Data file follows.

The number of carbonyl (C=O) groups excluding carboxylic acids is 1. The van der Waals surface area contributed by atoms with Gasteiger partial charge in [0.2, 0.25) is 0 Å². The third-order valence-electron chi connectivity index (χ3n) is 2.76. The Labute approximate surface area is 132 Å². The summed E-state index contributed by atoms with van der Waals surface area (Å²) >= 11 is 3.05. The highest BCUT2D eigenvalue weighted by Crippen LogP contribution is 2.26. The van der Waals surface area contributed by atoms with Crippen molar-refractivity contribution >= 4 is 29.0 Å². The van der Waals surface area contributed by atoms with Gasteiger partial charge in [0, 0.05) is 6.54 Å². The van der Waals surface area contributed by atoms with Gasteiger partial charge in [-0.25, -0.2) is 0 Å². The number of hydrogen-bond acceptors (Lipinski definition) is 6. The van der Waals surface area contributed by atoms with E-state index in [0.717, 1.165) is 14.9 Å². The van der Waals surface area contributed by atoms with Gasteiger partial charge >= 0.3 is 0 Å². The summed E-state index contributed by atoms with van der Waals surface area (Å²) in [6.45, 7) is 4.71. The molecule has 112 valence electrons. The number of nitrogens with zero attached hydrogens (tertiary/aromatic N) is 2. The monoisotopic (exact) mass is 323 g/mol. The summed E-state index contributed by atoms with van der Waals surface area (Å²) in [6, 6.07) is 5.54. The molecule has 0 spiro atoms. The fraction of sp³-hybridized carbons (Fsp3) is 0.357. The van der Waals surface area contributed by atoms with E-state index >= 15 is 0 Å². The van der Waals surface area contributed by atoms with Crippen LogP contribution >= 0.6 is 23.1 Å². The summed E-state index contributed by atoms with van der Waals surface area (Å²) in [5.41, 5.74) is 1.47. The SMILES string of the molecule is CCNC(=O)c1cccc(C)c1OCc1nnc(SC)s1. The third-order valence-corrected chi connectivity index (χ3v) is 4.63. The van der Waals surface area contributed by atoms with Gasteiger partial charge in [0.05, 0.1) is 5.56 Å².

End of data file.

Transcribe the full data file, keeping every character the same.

The number of carbonyl (C=O) groups excluding carboxylic acids is 1. The van der Waals surface area contributed by atoms with Gasteiger partial charge in [0.2, 0.25) is 0 Å². The third-order valence-electron chi connectivity index (χ3n) is 2.76. The Labute approximate surface area is 132 Å². The summed E-state index contributed by atoms with van der Waals surface area (Å²) >= 11 is 3.05. The highest BCUT2D eigenvalue weighted by Crippen LogP contribution is 2.26. The van der Waals surface area contributed by atoms with Crippen molar-refractivity contribution >= 4 is 29.0 Å². The van der Waals surface area contributed by atoms with Gasteiger partial charge in [0, 0.05) is 6.54 Å². The van der Waals surface area contributed by atoms with Gasteiger partial charge in [-0.25, -0.2) is 0 Å². The number of hydrogen-bond acceptors (Lipinski definition) is 6. The van der Waals surface area contributed by atoms with E-state index in [0.717, 1.165) is 14.9 Å². The van der Waals surface area contributed by atoms with Gasteiger partial charge >= 0.3 is 0 Å². The summed E-state index contributed by atoms with van der Waals surface area (Å²) in [6.45, 7) is 4.71. The molecule has 112 valence electrons. The number of nitrogens with zero attached hydrogens (tertiary/aromatic N) is 2. The monoisotopic (exact) mass is 323 g/mol. The summed E-state index contributed by atoms with van der Waals surface area (Å²) in [6, 6.07) is 5.54. The molecule has 0 spiro atoms. The fraction of sp³-hybridized carbons (Fsp3) is 0.357. The van der Waals surface area contributed by atoms with E-state index >= 15 is 0 Å². The van der Waals surface area contributed by atoms with Crippen LogP contribution >= 0.6 is 23.1 Å². The summed E-state index contributed by atoms with van der Waals surface area (Å²) in [5.41, 5.74) is 1.47. The SMILES string of the molecule is CCNC(=O)c1cccc(C)c1OCc1nnc(SC)s1. The third-order valence-corrected chi connectivity index (χ3v) is 4.63. The van der Waals surface area contributed by atoms with Gasteiger partial charge in [0.05, 0.1) is 5.56 Å².